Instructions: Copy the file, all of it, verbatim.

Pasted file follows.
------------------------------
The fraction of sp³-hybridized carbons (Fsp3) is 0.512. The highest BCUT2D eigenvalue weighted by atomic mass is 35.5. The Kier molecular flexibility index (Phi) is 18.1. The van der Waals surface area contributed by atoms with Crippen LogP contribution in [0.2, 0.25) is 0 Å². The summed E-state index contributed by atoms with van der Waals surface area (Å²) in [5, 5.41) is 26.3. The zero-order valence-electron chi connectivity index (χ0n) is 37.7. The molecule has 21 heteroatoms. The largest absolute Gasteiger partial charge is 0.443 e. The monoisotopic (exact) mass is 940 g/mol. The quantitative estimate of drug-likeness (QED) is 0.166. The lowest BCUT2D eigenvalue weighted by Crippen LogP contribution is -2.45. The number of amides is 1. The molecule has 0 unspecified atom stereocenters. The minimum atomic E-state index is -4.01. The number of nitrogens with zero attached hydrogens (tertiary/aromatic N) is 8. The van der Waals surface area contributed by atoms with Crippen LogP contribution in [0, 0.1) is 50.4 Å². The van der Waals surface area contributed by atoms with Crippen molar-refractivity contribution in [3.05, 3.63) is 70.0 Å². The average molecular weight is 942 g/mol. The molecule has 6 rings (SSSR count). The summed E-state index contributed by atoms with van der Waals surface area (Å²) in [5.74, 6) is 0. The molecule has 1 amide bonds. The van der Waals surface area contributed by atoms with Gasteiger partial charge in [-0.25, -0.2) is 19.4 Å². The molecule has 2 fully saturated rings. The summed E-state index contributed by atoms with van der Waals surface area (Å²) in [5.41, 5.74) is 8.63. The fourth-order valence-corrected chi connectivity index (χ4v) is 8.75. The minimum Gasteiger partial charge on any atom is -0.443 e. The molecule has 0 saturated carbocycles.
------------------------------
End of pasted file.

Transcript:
The fraction of sp³-hybridized carbons (Fsp3) is 0.512. The highest BCUT2D eigenvalue weighted by atomic mass is 35.5. The Kier molecular flexibility index (Phi) is 18.1. The van der Waals surface area contributed by atoms with Crippen LogP contribution in [0.2, 0.25) is 0 Å². The summed E-state index contributed by atoms with van der Waals surface area (Å²) in [5, 5.41) is 26.3. The zero-order valence-electron chi connectivity index (χ0n) is 37.7. The molecule has 21 heteroatoms. The largest absolute Gasteiger partial charge is 0.443 e. The monoisotopic (exact) mass is 940 g/mol. The quantitative estimate of drug-likeness (QED) is 0.166. The lowest BCUT2D eigenvalue weighted by Crippen LogP contribution is -2.45. The number of amides is 1. The molecule has 0 unspecified atom stereocenters. The minimum atomic E-state index is -4.01. The number of nitrogens with zero attached hydrogens (tertiary/aromatic N) is 8. The van der Waals surface area contributed by atoms with Crippen LogP contribution in [0, 0.1) is 50.4 Å². The van der Waals surface area contributed by atoms with Crippen molar-refractivity contribution in [3.05, 3.63) is 70.0 Å². The average molecular weight is 942 g/mol. The molecule has 6 rings (SSSR count). The summed E-state index contributed by atoms with van der Waals surface area (Å²) in [5.74, 6) is 0. The molecule has 1 amide bonds. The van der Waals surface area contributed by atoms with Gasteiger partial charge in [-0.25, -0.2) is 19.4 Å². The molecule has 2 fully saturated rings. The summed E-state index contributed by atoms with van der Waals surface area (Å²) in [5.41, 5.74) is 8.63. The fourth-order valence-corrected chi connectivity index (χ4v) is 8.75. The minimum Gasteiger partial charge on any atom is -0.443 e. The molecule has 0 saturated carbocycles.